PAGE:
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If my child is at risk of becoming overweight, what can I do about it?

Doctors as a rule don’t generally recommend restrictive diets or weight loss programs for children, as they’re necessary only in extreme cases. In fact, a restrictive diet can be harmful to a child’s health and interfere with his growth and development if it isn’t carefully monitored. Instead, your child’s doctor will most likely want you to work with your child to improve his eating habits and his activity level.
Ask your doctor for suggestions on how you can help your child develop healthy eating habits. She may suggest that you consult a registered dietician to help you create a balanced eating plan for your child.
Keep in mind that if the whole family is eating healthy foods for each meal and snack; your child will find it easier to do the same.
In addition, you should help your child steer clear of these bad habits which can cause weight gain:
 
Unsupervised snacking:
Limit choices like chips and cookies and replace them with healthy options like fresh fruits and vegetables, low-fat yoghurts and cheeses. It’s also important to ensure that your child doesn’t spend the whole day munching, even on healthy foods.
 
Eating while watching television:
A child who is distracted by her favourite cartoon may not recognise when she is full. Help your child learn to listen to his body’s signals to tell him when he has had enough.
 
Consuming excessive amounts of soda or juice:
Save soda and other sweet beverages for special occasions, if at all. While fruit juice counts as a daily serving of fruit, too much juice can fill up your child so that he won’t be hungry at mealtimes for other nourishing foods that he needs. Limit juice to about six ounces a day.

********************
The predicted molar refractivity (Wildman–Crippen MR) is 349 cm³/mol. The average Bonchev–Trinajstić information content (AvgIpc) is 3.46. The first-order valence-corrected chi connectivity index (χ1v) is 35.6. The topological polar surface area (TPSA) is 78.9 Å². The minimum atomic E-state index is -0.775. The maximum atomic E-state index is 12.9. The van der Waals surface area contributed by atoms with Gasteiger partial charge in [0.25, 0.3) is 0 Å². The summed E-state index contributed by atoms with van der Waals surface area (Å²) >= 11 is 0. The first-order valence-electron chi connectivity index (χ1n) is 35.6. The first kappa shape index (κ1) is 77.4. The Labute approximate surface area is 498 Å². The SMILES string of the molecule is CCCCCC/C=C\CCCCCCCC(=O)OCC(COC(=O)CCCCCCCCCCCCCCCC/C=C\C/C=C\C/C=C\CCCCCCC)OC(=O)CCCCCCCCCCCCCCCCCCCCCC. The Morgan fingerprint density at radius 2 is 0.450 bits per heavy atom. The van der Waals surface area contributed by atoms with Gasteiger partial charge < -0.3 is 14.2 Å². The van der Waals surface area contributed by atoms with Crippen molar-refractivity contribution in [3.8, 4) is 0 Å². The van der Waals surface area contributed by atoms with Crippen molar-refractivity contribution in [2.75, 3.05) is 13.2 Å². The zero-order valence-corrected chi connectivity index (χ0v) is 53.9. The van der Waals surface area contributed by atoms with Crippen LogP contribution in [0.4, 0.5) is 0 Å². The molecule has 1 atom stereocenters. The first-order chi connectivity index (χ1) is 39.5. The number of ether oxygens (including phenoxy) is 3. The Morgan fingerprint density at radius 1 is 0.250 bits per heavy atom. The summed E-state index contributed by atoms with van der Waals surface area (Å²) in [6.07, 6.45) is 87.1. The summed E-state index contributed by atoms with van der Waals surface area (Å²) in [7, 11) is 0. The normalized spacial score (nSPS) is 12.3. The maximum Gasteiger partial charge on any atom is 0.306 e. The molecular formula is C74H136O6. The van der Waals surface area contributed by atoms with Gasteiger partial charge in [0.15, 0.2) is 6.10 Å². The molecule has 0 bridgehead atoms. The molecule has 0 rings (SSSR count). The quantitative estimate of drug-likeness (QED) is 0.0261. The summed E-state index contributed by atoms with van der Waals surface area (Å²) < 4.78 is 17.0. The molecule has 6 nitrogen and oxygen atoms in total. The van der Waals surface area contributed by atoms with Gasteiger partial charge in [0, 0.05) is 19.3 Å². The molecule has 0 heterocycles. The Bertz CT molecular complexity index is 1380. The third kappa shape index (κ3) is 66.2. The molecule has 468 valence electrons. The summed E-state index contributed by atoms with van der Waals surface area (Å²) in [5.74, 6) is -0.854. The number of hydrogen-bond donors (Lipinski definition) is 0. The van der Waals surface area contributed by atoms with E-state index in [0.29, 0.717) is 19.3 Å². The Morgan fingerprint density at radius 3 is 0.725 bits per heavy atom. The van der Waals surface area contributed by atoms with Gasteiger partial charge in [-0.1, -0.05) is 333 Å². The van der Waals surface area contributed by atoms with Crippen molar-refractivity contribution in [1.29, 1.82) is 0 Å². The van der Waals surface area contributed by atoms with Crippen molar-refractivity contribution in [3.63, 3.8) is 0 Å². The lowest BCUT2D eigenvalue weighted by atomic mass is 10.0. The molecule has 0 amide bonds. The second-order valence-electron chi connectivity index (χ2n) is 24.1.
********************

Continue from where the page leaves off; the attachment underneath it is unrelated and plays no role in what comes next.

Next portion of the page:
Spending too much time in front of the TV or computer:
Kids can get sucked into sitting still for hours. In addition, TV advertisements encourage the consumption of high-calorie, nutrient poor “junk” foods. To encourage physical activity, keep TVs out of bedrooms and limit the amount of time kids are allowed watch them.
Instead of nagging or ridiculing your child about his weight, which is likely to make him resentful and less likely to want to comply, try to give him the opportunity to choose healthy foods and activities and praise him for it when he does. Don’t forget to set a good example by eating well yourself as at this age parents are still their children’s biggest role-models.
It’s not advisable to start subjecting your child to regular weigh-ins at home either as they can become a source of anxiety. However, if your child’s BMI is above the 95th percentile, your doctor may ask to see him once a month to monitor his progress. It’s important to treat these visits like any other trip to the doctor, and don’t make a big-deal about the weigh in process. Instead, focus on developing healthy habits, rather than on your child’s weight.

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